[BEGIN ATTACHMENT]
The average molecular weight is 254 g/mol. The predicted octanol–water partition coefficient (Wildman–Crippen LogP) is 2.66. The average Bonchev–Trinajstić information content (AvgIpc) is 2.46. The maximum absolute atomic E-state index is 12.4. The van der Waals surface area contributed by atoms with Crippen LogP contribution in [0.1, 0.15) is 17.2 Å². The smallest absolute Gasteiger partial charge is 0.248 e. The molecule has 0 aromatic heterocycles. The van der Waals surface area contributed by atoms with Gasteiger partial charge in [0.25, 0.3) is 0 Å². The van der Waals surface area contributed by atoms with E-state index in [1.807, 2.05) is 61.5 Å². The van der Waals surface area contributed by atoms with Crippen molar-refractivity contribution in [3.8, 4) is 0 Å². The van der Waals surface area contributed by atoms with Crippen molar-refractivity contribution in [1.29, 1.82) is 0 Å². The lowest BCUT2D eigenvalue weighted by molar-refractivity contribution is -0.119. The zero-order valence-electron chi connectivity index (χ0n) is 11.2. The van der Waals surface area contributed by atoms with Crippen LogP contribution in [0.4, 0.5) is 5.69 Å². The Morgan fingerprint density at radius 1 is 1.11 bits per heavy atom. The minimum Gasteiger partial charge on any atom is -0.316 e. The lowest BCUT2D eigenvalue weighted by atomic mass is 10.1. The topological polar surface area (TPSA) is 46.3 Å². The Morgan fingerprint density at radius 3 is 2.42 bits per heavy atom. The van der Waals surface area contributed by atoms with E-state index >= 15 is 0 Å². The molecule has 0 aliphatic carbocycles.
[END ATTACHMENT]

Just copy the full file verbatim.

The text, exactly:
The average molecular weight is 254 g/mol. The predicted octanol–water partition coefficient (Wildman–Crippen LogP) is 2.66. The average Bonchev–Trinajstić information content (AvgIpc) is 2.46. The maximum absolute atomic E-state index is 12.4. The van der Waals surface area contributed by atoms with Crippen LogP contribution in [0.1, 0.15) is 17.2 Å². The smallest absolute Gasteiger partial charge is 0.248 e. The molecule has 0 aromatic heterocycles. The van der Waals surface area contributed by atoms with Gasteiger partial charge in [0.25, 0.3) is 0 Å². The van der Waals surface area contributed by atoms with E-state index in [1.807, 2.05) is 61.5 Å². The van der Waals surface area contributed by atoms with Crippen molar-refractivity contribution in [3.8, 4) is 0 Å². The van der Waals surface area contributed by atoms with Crippen molar-refractivity contribution in [1.29, 1.82) is 0 Å². The lowest BCUT2D eigenvalue weighted by molar-refractivity contribution is -0.119. The zero-order valence-electron chi connectivity index (χ0n) is 11.2. The van der Waals surface area contributed by atoms with Crippen LogP contribution in [0.4, 0.5) is 5.69 Å². The Morgan fingerprint density at radius 1 is 1.11 bits per heavy atom. The minimum Gasteiger partial charge on any atom is -0.316 e. The lowest BCUT2D eigenvalue weighted by atomic mass is 10.1. The topological polar surface area (TPSA) is 46.3 Å². The Morgan fingerprint density at radius 3 is 2.42 bits per heavy atom. The van der Waals surface area contributed by atoms with E-state index >= 15 is 0 Å². The molecule has 0 aliphatic carbocycles.